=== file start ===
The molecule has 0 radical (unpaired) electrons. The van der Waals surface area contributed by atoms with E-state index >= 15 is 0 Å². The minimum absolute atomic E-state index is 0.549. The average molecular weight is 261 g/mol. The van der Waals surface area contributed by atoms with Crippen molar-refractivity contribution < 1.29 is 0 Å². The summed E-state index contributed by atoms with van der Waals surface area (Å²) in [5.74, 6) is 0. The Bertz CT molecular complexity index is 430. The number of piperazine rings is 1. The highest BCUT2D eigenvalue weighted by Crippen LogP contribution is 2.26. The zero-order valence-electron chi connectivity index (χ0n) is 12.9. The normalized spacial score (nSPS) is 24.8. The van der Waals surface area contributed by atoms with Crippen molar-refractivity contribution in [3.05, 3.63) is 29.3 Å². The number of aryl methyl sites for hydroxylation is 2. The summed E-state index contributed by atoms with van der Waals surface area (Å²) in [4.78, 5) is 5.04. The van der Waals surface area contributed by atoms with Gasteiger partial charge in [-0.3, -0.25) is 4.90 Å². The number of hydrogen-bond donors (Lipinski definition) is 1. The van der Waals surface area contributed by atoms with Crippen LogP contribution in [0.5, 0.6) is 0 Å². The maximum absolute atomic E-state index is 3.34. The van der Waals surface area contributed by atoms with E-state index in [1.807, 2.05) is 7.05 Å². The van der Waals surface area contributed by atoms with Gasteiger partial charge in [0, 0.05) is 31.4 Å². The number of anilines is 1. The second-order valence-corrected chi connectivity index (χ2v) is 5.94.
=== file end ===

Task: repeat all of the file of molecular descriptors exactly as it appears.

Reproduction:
The molecule has 0 radical (unpaired) electrons. The van der Waals surface area contributed by atoms with E-state index >= 15 is 0 Å². The minimum absolute atomic E-state index is 0.549. The average molecular weight is 261 g/mol. The van der Waals surface area contributed by atoms with Crippen molar-refractivity contribution < 1.29 is 0 Å². The summed E-state index contributed by atoms with van der Waals surface area (Å²) in [5.74, 6) is 0. The Bertz CT molecular complexity index is 430. The number of piperazine rings is 1. The highest BCUT2D eigenvalue weighted by Crippen LogP contribution is 2.26. The zero-order valence-electron chi connectivity index (χ0n) is 12.9. The normalized spacial score (nSPS) is 24.8. The van der Waals surface area contributed by atoms with Crippen molar-refractivity contribution in [3.05, 3.63) is 29.3 Å². The number of aryl methyl sites for hydroxylation is 2. The summed E-state index contributed by atoms with van der Waals surface area (Å²) in [4.78, 5) is 5.04. The van der Waals surface area contributed by atoms with Gasteiger partial charge in [-0.3, -0.25) is 4.90 Å². The number of hydrogen-bond donors (Lipinski definition) is 1. The van der Waals surface area contributed by atoms with Crippen LogP contribution in [0.5, 0.6) is 0 Å². The maximum absolute atomic E-state index is 3.34. The van der Waals surface area contributed by atoms with E-state index in [1.807, 2.05) is 7.05 Å². The van der Waals surface area contributed by atoms with Gasteiger partial charge in [0, 0.05) is 31.4 Å². The number of anilines is 1. The second-order valence-corrected chi connectivity index (χ2v) is 5.94.